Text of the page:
Half of the people with glaucoma don’t even know they have a disease. Apply for an eye examination so we can detect your disease at an early stage.
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Frequently asked questions
Why is glaucoma dangerous?
Glaucoma is the type of eye disease that can cause blindness over time if left untreated. In milder cases, it causes a narrowing of the field of vision and a severe deterioration of vision.
Even a few decades ago, even if the diagnosis was made in time, there was little control over the course of the disease.
But today, if diagnosed early, further vision deterioration can be prevented with eye drops, laser treatment or surgery. This requires glaucoma screening, recommended annually for everyone over the age of 40.
What examinations can I expect to undergo to diagnose glaucoma?
If you are at high risk of developing glaucoma or are over 40 years of age, you are advised to have a comprehensive eye examination every year, which may include the following tests:
Measuring intraocular pressure: An eye pressure test (tonometry) uses an instrument called a tonometer to measure the pressure inside the eye. Screening can also be done with a non-contact device called a tonometer, which measures eye pressure using an air puff, so it is not necessary to touch the patient’s eye.
Gonioscopy: An eye chamber angle examination (gonioscopy) is performed after anaesthetising the surface of the eye using a contact lens-like device. With the help of its special mirrors, the ophthalmologist looks through the cornea and into the area of the eye chamber angle that cannot be examined with the naked eye.
Visual field test: A visual field test (perimetry) checks for areas of vision that are missing. You will be shown a series of light points and asked which ones you can see. If you cannot see spots in your peripheral vision, it may indicate that glaucoma has damaged your vision.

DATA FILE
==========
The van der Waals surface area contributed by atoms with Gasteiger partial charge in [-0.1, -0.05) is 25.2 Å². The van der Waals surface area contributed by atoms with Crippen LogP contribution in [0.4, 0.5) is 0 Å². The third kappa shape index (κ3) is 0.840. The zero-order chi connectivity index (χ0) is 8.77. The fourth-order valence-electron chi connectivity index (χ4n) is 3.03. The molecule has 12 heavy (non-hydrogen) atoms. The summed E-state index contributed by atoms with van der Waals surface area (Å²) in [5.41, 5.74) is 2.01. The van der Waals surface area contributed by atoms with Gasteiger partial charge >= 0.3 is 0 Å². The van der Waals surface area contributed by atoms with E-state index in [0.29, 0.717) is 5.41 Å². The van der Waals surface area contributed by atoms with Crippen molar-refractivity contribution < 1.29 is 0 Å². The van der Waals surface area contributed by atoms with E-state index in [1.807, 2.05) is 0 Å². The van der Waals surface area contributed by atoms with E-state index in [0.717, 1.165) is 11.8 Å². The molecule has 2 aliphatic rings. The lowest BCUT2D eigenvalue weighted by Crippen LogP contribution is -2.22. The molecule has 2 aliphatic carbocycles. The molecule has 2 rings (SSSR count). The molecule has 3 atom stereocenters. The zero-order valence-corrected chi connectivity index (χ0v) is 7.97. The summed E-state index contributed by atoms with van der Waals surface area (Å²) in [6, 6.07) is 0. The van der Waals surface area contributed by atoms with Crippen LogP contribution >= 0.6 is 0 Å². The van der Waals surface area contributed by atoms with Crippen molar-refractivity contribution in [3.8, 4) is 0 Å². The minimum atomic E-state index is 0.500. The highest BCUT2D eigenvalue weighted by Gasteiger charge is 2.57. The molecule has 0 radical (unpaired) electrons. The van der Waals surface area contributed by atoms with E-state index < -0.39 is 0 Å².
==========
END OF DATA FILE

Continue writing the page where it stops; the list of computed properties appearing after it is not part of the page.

Optic nerve examination: After the pupils are dilated, the doctor uses a slit lamp to examine the optic nerve.
OCT and OCT-A scan: OCT (Optical Coherence Tomography) and OCT-A (Optical Coherence Tomography Angiography) scans provide the finest analysis of the retinal layers. OCT examinations are painless and fast, with light beams scanning the fundus of the eye through the macula, the place of sharp vision. The result is a cross-sectional image of the retina with micrometre precision. It reveals the vasculature of the retina and the path of the blood flow. With this information, the ophthalmologist can clearly determine whether there is an abnormality in the eye and if so, recommend an appropriate, customised treatment. OCT-A is currently the most advanced and modern diagnostic tool in the hands of ophthalmologists.
Corneal thickness measurment: It can affect the pressure in the eye, so it is necessary to check the thickness of the cornea.
What to do in case of a glaucoma attack?
If symptoms of an acute glaucoma attack are noticed, an ophthalmologist should be consulted immediately, as this condition can lead to complete blindness within a few hours.
Can glaucoma medicines have side effects?
Glaucoma medicines can help you preserve your sight, but they can have different side effects.
Possible side effects include:
a stinging or itching sensation
red eyes or red skin around the eyes
changes in pulse and heart rate
changes in breathing (especially if you have asthma or breathing problems)
changes in the colour of the eyes, the skin around the eyes or the eyelids
Some medicines may cause problems when taken with other medicines. It is important to give your doctor a list of all the medications you take regularly. Be sure to talk to your ophthalmologist if you notice that your glaucoma medicine is causing side effects.
Never change or stop taking your glaucoma medicines without consulting your ophthalmologist.
What are the symptoms of high eye pressure?
Some common symptoms of high eye pressure include:
Pain in and around the eye
Blind spots in the field of vision
Irritation and discomfort in the eye
If you experience one or more of the above symptoms, contact your eye specialist.